The geometric paradigm in computational elasto-plasticity
Document typeConference report
Rights accessOpen Access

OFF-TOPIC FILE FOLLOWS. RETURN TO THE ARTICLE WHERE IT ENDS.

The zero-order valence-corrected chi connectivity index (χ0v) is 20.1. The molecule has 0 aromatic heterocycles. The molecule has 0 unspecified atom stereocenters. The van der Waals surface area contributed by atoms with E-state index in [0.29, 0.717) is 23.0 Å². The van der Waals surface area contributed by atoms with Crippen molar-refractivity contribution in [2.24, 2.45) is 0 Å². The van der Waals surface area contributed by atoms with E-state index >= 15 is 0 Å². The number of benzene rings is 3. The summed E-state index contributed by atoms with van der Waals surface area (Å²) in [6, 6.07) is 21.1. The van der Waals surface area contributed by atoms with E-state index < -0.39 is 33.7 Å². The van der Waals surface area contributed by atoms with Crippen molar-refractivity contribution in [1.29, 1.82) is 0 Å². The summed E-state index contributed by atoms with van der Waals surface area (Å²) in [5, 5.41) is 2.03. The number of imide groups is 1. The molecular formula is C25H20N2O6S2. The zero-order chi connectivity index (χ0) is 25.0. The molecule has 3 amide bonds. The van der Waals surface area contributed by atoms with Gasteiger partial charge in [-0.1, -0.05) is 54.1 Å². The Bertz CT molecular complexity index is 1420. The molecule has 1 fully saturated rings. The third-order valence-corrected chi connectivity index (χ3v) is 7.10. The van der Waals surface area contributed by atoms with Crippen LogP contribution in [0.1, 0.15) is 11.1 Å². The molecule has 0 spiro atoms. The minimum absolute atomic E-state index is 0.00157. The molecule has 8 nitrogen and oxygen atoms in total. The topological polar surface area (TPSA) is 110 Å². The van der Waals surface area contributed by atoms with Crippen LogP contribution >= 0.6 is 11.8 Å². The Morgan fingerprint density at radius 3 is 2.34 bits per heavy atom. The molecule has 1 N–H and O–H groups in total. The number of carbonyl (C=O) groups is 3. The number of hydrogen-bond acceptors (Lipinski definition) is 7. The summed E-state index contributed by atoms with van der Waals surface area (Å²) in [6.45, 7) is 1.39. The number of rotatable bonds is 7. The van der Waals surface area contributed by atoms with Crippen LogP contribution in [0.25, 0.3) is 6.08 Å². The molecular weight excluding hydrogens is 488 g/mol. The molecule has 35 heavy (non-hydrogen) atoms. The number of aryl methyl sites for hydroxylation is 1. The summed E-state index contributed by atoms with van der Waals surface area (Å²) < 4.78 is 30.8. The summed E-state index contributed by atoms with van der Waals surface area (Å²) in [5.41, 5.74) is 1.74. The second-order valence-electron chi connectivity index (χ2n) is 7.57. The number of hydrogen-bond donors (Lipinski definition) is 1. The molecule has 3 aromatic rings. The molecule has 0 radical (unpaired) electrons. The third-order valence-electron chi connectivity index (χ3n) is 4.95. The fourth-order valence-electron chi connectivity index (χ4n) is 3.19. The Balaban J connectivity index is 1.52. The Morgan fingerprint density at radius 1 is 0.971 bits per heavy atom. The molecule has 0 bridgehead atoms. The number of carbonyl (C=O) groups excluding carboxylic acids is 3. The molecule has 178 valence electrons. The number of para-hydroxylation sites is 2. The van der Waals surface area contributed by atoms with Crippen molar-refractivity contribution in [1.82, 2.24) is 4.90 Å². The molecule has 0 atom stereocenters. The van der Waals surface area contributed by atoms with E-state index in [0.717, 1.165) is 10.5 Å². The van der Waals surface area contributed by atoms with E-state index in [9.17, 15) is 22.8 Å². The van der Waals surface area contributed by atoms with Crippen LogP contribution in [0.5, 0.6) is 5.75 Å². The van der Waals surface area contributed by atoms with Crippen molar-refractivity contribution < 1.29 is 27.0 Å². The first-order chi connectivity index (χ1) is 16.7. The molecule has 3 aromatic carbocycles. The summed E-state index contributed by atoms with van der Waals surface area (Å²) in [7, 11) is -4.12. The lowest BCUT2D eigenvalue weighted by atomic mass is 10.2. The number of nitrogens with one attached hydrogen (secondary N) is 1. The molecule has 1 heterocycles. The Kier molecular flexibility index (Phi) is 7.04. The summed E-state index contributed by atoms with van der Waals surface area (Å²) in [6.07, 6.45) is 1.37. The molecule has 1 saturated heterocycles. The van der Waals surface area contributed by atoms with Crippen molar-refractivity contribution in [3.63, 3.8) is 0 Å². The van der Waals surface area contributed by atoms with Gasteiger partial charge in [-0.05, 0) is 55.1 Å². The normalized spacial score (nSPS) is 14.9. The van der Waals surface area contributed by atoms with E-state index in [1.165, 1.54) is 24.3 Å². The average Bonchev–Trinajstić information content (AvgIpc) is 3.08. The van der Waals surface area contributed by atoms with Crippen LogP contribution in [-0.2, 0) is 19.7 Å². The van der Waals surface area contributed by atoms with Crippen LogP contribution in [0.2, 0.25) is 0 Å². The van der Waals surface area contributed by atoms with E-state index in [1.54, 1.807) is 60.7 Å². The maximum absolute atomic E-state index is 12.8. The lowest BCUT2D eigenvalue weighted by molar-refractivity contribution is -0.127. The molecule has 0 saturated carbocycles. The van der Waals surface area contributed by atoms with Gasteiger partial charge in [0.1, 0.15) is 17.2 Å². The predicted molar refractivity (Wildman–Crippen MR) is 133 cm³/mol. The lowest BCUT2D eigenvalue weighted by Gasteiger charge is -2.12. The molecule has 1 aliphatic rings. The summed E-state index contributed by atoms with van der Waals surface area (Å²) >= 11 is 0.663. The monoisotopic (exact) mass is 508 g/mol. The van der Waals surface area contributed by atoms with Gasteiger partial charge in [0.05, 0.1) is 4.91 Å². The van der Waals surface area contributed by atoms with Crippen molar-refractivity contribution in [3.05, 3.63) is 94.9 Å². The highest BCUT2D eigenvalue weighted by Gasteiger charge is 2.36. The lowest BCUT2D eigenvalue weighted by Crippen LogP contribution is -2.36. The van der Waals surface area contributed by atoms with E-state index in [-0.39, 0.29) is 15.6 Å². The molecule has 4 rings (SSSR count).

Computational methods, for large displacements of continua in the elastoplastic range, rely on the mathematical modeling of the nonlinear constitutive behavior. In last decades an increasing favor has been deserved to nonlinear models based on a chain decomposition of the deformation gradient. The troubles involved in a structural analysis based on this model are well-known and have not been overcome although many efforts devoted to this end. Our investigation towards a more satisfactory model starts from the new analysis of the rate elastic behavior performed in [1, 2] since the difficulties faced by previous formulations were the very motivation for the discard of rate constitutive models in elasto-plasticity . The new definition of hypo-elasticity, the detection of simple integrability conditions and a new formulation of conservativeness, lead to a definition of rate elasticity suitable for an effective modeling of rate elasto-plastic constitutive behaviors . The treatment is based on a geometric definition of spatial and material fields and on the statement of a geometric paradigm assessing the rules for comparison of material fields naturally provided by push-pull according to the relevant transformation. The rates involved in constitutive relations are Lie-derivatives of stress field and constitutive parameters. Geometric compatibility requires that elastic and plastic stretchings additively give the Lie-derivative of metric field. No privileged reference configuration is involved and no consequent multiplicative decomposition of deformation gradient is assumed. Computational methods are shown to be based on the pull-back of constitutive relations to a straightened out trajectory segment which plays the role of computation chamber wherein linear operations of differentiation and integration may be performed. Accordingly, finite elastic and plastic stretches are considered as purely computational tools with no physical interpretation in constitutive relations. Both 3-D and lower dimensional structural models, such as wires and membranes, may be analysed by a direct application of the theory. The outcome is a significant improvement of physical insight and computational effectiveness with respect to previous treatments of finite elasto-plasticity.
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